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**Published: **09/09/2019

The oldest myth about process behavior charts is the myth that they require “normally distributed data.” If you have ever heard this idea, or if you have ever taught this to others, then you need to read this article.

While this myth dates back to 1935, and while Walter Shewhart exposed this idea as a myth in 1938, it continually reappears in various forms even today. For example, a white paper put out by a software company recently called the process behavior chart a “normality control chart.” And a blurb for a workshop advertised the Western Electric zone tests as “depending upon a normal distribution.”

As I consider how these myths are perpetuated I do not detect any malicious intent, just unconscious confusion. Nevertheless, those that continue to spread these myths fall into three groups. One group spreads these myths because of their special interests, another group spreads these myths because of their unexamined assumptions, and the third group spreads these myths because they were taught that the myths are true.

Software makes the difficult easy and the impossible possible. As part of their outreach software companies produce white papers and conduct seminars and tutorials. Inherent in these marketing efforts is an emphasis upon making the software seem indispensable to the user.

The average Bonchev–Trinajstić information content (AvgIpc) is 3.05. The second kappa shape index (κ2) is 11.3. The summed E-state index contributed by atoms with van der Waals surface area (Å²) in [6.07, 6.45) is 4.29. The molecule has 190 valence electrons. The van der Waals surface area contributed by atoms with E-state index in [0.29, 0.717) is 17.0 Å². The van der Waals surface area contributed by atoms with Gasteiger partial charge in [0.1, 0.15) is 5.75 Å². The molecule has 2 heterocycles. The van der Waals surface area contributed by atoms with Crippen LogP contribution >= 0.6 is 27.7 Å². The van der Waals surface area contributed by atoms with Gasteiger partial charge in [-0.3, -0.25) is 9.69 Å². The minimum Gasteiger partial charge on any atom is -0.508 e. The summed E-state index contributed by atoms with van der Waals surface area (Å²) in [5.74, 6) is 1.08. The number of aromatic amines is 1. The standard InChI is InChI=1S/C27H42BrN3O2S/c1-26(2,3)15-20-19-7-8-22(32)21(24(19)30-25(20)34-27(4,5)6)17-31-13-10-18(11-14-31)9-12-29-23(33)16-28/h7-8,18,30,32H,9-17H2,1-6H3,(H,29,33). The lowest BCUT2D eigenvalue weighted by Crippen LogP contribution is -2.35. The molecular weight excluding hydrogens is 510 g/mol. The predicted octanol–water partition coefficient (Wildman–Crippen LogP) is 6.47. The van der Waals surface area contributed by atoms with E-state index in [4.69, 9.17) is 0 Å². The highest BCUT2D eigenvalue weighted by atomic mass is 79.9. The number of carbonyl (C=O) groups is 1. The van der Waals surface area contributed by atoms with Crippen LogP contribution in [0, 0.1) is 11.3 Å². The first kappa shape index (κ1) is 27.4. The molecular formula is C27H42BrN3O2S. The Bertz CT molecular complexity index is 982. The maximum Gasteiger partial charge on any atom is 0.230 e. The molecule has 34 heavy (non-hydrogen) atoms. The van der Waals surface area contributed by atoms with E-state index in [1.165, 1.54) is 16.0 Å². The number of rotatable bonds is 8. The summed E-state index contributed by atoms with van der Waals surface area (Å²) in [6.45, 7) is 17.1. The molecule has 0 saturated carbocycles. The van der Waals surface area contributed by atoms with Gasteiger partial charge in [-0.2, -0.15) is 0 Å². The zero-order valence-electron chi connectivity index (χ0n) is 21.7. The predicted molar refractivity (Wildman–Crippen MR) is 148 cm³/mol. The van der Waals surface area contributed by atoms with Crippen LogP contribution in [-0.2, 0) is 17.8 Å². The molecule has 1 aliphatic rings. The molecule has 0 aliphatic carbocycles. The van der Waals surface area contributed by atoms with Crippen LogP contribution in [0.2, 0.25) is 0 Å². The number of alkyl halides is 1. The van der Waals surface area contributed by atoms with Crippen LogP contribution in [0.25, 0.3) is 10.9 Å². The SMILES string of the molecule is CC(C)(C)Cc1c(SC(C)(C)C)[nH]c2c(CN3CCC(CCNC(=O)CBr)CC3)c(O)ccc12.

For example, if you are told that you have to qualify your data by checking to see if they are “normally distributed” then you will be interested in learning how the software might help you check for normality. As users come to depend upon the software to guide them through their analyses, all the bells and whistles begin to seem essential. Gradually all of these extra features, such as the checks for normality, the probability plots, and the histograms, turn into prerequisites for using a process behavior chart. Thus, as everyone tends to their own special interests, the myth that the data must be normally distributed prior to using a process behavior chart continues to get a new lease on life.

So, while specific training may be needed to fully benefit from a particular software package, and while it is reasonable and proper for software companies to provide this training, they are a poor resource for broader education in theory, technique, or practice. As a consequence of this software-based training, many users think of statistics as a grab-bag of techniques. Just enter your data, pick a procedure from the smorgasbord provided by the software, and read the output.

However, the first axiom of data analysis is that no data have any meaning apart from their context. When understanding does not guide the analysis, the extraneous can obscure the essence, and the analysis can go astray.